Human Factors Applied to Washing Hands
We’ve all been taught from little on to “wash our hands”. Wash your hands before every meal, after using the restroom, after getting dirty, etc. Since we all have been taught and know that hand washing is important for hygiene and health why does it remain such a difficult task for us to do? Why are we are terrible hand washers? According to the CDC, proper hand washing technique say it should take 20 seconds to complete. There was a study done in 2013 that showed only 1 in 20 Americans properly wash their hands. So, is 20 seconds just long of time for us to “waste”? Are we that lazy? Or are we in denial in thinking that we won't get sick or cause someone else to get sick by not washing our hands?
How else can you explain seeing in nearly every gas station, store and restaurant bathroom signs that say “Employees are required to wash their hands before leaving the restroom”? Doesn't seeing those signs make you feel confident in knowing your server and food at a restaurant is safe to eat?--Not! In addition, how about all of those hand washing signs in hospitals and clinics? There’s one health system I recently completed a project for who had numerous signs up and computer screen savers dedicated to “Wash ‘em proud!”. Hand washing in healthcare is serious business—it can be a matter of life or death. I came across one new innovative product designed for hospitals (but I can see no reason why this couldn’t be used in non-healthcare settings as well) make hand hygiene easy. It’s called the PullClean—a combination door handle and hand sanitizer.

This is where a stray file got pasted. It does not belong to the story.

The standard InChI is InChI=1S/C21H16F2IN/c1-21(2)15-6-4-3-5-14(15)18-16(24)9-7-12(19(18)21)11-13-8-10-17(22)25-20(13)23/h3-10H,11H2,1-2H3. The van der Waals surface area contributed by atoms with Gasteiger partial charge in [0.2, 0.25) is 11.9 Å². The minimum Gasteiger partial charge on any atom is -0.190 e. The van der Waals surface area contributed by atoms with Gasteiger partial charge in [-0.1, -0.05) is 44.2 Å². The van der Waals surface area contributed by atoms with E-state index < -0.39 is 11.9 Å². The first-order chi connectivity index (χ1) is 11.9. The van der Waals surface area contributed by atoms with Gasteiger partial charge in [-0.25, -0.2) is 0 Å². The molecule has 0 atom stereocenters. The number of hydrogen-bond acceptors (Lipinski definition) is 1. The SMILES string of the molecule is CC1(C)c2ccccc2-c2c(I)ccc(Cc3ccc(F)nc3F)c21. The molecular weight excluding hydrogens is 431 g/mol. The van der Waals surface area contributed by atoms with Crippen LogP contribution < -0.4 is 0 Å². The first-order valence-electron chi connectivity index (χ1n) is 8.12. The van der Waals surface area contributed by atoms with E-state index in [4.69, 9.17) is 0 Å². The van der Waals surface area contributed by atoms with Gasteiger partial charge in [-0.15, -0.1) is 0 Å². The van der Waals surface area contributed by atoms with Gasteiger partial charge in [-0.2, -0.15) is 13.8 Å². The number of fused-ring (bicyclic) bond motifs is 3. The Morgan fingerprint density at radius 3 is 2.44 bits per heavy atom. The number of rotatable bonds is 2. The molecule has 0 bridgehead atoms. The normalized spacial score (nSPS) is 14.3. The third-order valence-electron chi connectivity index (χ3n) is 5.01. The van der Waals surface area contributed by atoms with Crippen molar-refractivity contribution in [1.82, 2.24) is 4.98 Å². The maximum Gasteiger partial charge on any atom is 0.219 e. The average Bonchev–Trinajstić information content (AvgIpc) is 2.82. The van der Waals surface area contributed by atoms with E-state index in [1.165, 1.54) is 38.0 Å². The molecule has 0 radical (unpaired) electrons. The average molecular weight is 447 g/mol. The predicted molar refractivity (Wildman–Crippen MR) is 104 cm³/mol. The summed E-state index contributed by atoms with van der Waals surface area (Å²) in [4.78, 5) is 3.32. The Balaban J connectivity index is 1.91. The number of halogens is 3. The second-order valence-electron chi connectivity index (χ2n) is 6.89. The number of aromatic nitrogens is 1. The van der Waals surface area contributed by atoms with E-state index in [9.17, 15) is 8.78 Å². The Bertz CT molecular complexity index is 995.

At the bottom of the PullClean handle is a bright blue paddle that when touched will dispense the sanitizer. So as one hand is pulling open the door the other hand is receiving the dispensed sanitizer. According to the website, “the door handle reminds staff to sanitize as they enter a room and provides them the means to do so. The powerful CountClean software (patent pending) monitors rates of hand sanitization, how much sanitizer is remaining in the handle, and when the cartridge should next be changed. The PullClean door handle provides a cost effective, innovative tool in the fight against infection and will reduce costs, suffering, and mortality.”
Making hand hygiene visible, easy and integrated into the normal work routine of opening doors should improve compliance. This is a great example of a product that uses principles of human factors to produce the desired function in a very convenient way and that is nearly impossible for people not to use.